The engine study in 1968 revealed that the three main bearing VW crankshaft design was not suitable for the larger displacement engine project. In order to deal with the high stress created by the torsional and gyroscopic forces, a four main bearing crankshaft would be required.
The design also had to eventually include the installation of a series of variable and constant speed propellers with varying weights up to 23 lbs.
The production crankshaft flanges were to be machined from an E4340 forging. A large area 3° locking taper was chosen as the method to connect the flange to the crankshaft without keyways or splines. The locking taper area had to extend into the larger section of the crankshaft nose so that the forces would not be concentrated onto the smaller section near the edge of the crankshaft. By doing so, this would eliminate the distributor drive gear lock ring and spacer which were no longer needed.
The outside diameter of the shaft end of the flange provided the fourth main bearing journal. The fourth engine bearing was to be cast out of aluminum bearing alloy. A one-piece, ring type design was required; two internal rotary seals for propeller oil control and one outboard lip seal for internal and external sealing.
The design called for the flange to be pressed onto the crankshaft via 3/4″ left-hand threaded bolt at a torque value of 150 ft. lbs. For flange removal, a set of internal threads were provided which allows for a puller bolt to be threaded in to contact the nose of the crankshaft. This would allow the removal of the unit without deforming the O.D. of the flange.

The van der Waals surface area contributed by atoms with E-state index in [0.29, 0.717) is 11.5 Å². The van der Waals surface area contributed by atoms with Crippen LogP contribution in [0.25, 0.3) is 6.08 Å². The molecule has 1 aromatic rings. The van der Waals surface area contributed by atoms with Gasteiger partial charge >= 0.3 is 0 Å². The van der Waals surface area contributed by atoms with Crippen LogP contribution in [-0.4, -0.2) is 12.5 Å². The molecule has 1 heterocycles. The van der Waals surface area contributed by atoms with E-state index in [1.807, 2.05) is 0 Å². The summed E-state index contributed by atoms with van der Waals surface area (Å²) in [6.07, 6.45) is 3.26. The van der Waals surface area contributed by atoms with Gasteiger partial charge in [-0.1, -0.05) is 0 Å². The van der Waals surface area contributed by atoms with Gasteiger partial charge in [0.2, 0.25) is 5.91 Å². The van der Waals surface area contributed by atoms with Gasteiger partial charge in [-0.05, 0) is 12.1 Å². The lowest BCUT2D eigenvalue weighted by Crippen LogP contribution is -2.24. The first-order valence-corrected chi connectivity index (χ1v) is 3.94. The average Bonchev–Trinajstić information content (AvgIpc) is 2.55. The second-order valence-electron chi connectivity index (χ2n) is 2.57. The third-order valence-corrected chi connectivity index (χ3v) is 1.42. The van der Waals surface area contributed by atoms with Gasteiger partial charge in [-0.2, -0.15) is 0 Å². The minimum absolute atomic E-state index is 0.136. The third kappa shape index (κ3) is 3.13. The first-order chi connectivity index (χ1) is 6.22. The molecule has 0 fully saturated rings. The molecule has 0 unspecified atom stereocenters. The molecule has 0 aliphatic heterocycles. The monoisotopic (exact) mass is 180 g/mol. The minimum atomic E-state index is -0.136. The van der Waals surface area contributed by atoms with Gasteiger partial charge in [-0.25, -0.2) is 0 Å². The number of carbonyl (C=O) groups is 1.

The actual flange dimensions for mounting the propeller hub were integrated from the SAE standard #1 which also meets aeronautical standard 127-A. These same standards were used by Continental and Lycoming on their smaller engines. Another design requirement was for the propeller disc to be located far enough forward so it did not compromise the exhaust and cowling installations. The R-2100D-CDI engine manufactured today still uses this design.
In the early 1970′s aluminum ground adjustable propellers were put into service. By 1977 the oil-controlled constant-speed propellers were introduced. There were two and three blade versions with varying weights ranging from 14 to 25 lbs. In 1985, after several years of service, the propeller was officially grounded due to several random blade failures. Other than the blade failures, no reports of crankshaft flange problems were received. Engines that suffered blade failures were inspected and put back into service; the service history of these engines indicates that no long-term problems were caused by blade separation.